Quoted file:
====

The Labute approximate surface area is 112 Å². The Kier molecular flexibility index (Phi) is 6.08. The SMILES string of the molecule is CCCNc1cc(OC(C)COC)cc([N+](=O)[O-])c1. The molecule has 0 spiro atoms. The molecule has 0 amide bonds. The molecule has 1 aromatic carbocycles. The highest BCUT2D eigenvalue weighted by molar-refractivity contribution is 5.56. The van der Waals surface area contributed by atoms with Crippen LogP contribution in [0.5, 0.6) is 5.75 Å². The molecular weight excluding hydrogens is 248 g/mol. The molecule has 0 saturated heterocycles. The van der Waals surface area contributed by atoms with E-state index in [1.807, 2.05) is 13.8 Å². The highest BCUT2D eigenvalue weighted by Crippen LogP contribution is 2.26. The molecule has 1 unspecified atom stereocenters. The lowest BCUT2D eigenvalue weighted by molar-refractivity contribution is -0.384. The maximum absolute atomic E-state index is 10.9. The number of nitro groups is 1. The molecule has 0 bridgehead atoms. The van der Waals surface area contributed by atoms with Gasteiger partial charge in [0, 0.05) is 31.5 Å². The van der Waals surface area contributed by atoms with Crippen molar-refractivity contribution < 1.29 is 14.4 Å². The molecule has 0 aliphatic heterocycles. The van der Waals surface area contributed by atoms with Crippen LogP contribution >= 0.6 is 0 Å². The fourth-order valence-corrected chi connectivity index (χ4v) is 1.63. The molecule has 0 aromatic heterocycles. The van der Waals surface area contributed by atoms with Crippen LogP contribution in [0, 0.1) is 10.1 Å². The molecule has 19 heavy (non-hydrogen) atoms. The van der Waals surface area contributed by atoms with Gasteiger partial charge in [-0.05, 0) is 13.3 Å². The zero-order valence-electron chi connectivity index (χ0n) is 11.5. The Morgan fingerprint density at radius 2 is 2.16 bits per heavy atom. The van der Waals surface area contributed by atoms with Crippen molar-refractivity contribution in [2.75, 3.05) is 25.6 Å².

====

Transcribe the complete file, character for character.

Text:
The Labute approximate surface area is 112 Å². The Kier molecular flexibility index (Phi) is 6.08. The SMILES string of the molecule is CCCNc1cc(OC(C)COC)cc([N+](=O)[O-])c1. The molecule has 0 spiro atoms. The molecule has 0 amide bonds. The molecule has 1 aromatic carbocycles. The highest BCUT2D eigenvalue weighted by molar-refractivity contribution is 5.56. The van der Waals surface area contributed by atoms with Crippen LogP contribution in [0.5, 0.6) is 5.75 Å². The molecular weight excluding hydrogens is 248 g/mol. The molecule has 0 saturated heterocycles. The van der Waals surface area contributed by atoms with E-state index in [1.807, 2.05) is 13.8 Å². The highest BCUT2D eigenvalue weighted by Crippen LogP contribution is 2.26. The molecule has 1 unspecified atom stereocenters. The lowest BCUT2D eigenvalue weighted by molar-refractivity contribution is -0.384. The maximum absolute atomic E-state index is 10.9. The number of nitro groups is 1. The molecule has 0 bridgehead atoms. The van der Waals surface area contributed by atoms with Gasteiger partial charge in [0, 0.05) is 31.5 Å². The van der Waals surface area contributed by atoms with Crippen molar-refractivity contribution < 1.29 is 14.4 Å². The molecule has 0 aliphatic heterocycles. The van der Waals surface area contributed by atoms with Crippen LogP contribution >= 0.6 is 0 Å². The fourth-order valence-corrected chi connectivity index (χ4v) is 1.63. The molecule has 0 aromatic heterocycles. The van der Waals surface area contributed by atoms with Crippen LogP contribution in [0, 0.1) is 10.1 Å². The molecule has 19 heavy (non-hydrogen) atoms. The van der Waals surface area contributed by atoms with Gasteiger partial charge in [-0.05, 0) is 13.3 Å². The zero-order valence-electron chi connectivity index (χ0n) is 11.5. The Morgan fingerprint density at radius 2 is 2.16 bits per heavy atom. The van der Waals surface area contributed by atoms with Crippen molar-refractivity contribution in [2.75, 3.05) is 25.6 Å².